Countless numbers of working people are starting to actually believe that they could exercise transformative power, simply by escaping the various structures isolating and dividing them. It is an awakening, in the truest sense of the word — the collective construction of a new group identity in real time… while a great many Americans are asked to kill and die for their country, they are almost never asked — across divisions of race, gender, religion, sexual orientation, and nationality — to stand up and fight for one another. And if we did that, if we were able to escape the idea that our only job is to ferociously fight for ourselves or, at most, our own narrowly defined identity group, it would irrevocably alter the arithmetic of power in this country.[xxi]
We would argue that this alternative set of principles should also include international solidarity with those across the world engaged in similar transformative initiatives in the era of COVID-19.
We suggest that next steps include placing emphasis and resources on two simultaneous initiatives. First, developing international networks for sharing skills, resources, and information with others practicing forms of solidarity economy. Those with privilege should utilize their power to platform these alternative voices, especially in policy spaces. Second, already-burgeoning initiatives like local food, cooperatives and mutual aid in North America and Europe should be the focus of immense attention and the recipients of resources. It is in the midst of crisis that societies can and must begin to work to prepare for future social issues.
- [i] Amy Fleming, “The case for making low-tech ‘dumb’ cities instead of smart ones” (The Guardian, 2020); Vandana Shiva, “Rewilding food, rewilding farming” (The Ecologist, 2020).
- [ii] Amy Fleming, “The case for making low-tech ‘dumb’ cities instead of smart ones” (The Guardian, 2020), 1.
- [iii] Amy Fleming, “The case for making low-tech ‘dumb’ cities instead of smart ones” (The Guardian, 2020), 1.
- [iv] Amy Fleming, “The case for making low-tech ‘dumb’ cities instead of smart ones” (The Guardian, 2020), 1.
- [v] Vandana Shiva, “Rewilding food, rewilding farming” (The Ecologist, 2020).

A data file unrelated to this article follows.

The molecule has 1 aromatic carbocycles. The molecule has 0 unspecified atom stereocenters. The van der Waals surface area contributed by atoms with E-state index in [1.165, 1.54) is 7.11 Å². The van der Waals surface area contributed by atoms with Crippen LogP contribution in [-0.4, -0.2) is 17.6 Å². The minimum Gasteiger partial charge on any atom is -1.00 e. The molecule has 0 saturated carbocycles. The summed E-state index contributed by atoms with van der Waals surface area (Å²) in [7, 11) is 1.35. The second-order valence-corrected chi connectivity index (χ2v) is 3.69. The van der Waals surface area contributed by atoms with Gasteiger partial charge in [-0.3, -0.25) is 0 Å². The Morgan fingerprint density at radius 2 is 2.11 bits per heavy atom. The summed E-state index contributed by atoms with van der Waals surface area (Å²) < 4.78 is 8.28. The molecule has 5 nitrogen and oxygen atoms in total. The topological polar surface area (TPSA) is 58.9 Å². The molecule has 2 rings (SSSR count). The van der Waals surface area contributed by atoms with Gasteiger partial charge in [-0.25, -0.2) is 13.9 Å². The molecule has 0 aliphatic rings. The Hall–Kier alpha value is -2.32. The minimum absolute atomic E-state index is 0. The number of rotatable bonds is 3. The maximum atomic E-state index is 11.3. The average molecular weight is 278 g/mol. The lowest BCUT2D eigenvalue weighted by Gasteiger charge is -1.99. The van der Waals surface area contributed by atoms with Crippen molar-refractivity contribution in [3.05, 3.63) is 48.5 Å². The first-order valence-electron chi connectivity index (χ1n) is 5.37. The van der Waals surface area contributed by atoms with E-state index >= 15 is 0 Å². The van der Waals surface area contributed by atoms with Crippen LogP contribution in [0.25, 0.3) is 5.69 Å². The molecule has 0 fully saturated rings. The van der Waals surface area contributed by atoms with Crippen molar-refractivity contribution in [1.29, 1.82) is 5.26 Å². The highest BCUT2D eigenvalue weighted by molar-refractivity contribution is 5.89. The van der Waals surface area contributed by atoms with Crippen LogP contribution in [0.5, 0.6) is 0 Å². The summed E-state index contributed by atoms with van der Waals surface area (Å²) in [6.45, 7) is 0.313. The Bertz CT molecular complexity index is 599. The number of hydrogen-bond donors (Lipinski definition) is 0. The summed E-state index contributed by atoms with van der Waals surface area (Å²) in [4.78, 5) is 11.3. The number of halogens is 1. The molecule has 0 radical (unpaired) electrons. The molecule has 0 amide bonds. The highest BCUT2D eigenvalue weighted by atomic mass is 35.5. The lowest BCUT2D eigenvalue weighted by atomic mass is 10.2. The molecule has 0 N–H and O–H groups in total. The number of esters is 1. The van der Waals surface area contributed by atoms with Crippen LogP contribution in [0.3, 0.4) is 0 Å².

- [vi] Vandana Shiva, “Rewilding food, rewilding farming” (The Ecologist, 2020), 1.
- [vii] Miguel Altieri and Clara Nicholls, “Agroecology and the reconstruction of a post-COVID-19 agriculture” (Journal of Peasant Studies, 2020), 47(1); Jan Douwe van der Ploeg , “From biomedical to politico-economic crisis: the food system in times of Covid-19” (Journal of Peasant Studies, 2020), 48(1).
- [viii] Survival International, “10 reasons why indigenous peoples are the world’s best conservationists” (2020).
- [ix] Emily Kawano and Julie Matthaei, “System Change: A Basic Primer to the Solidarity Economy” (Nonprofit Quarterly, 2020), 1.
- [x] Emily Kawano and Julie Matthaei, “System Change: A Basic Primer to the Solidarity Economy” (Nonprofit Quarterly, 2020), 1.
- [xi] Emily Kawano and Julie Matthaei, “System Change: A Basic Primer to the Solidarity Economy” (Nonprofit Quarterly, 2020), 1.
- [xii] Emily Kawano and Julie Matthaei, “System Change: A Basic Primer to the Solidarity Economy” (Nonprofit Quarterly, 2020), 1.
- [xiii] Boaventura de Sousa Santos, The End of Cognitive Empire: The Coming of Age of Epistemologies of the South (North Carolina: Duke University Press, 2018), viii.
- [xiv] Boaventura de Sousa Santos, The End of Cognitive Empire: The Coming of Age of Epistemologies of the South (North Carolina: Duke University Press, 2018), viii.
- [xv] Sergio Sauer, “Interview with João Pedro Stédile, national leader of the MST-Brazil” (The Journal of Peasant Studies, 2020), 1.
- [xvi] Sergio Sauer, “Interview with João Pedro Stédile, national leader of the MST-Brazil” (The Journal of Peasant Studies, 2020).
- [xvii] Anna Hidalgo and Shamus Khan, “Blindsight ethnography and exceptional moments” (Etnografia e ricera qualitativa, 2020), 188.
- [xviii] Milton Vanger and Martin Weinstein, “Uruguay” (Encyclopedia Britannica, 2020).
- [xix] Guru’guay, “In a pandemic, there’s no place I’d rather be than here in Uruguay” (2020).
- [xx] Astra Taylor and Leah Hunt-Hendrix, “One for All” (New Republic, 2019), 1.
- [xxi] Naomi Klein, “How the transformative power of solidarity will beat Trump” (The Intercept, 2020), 1.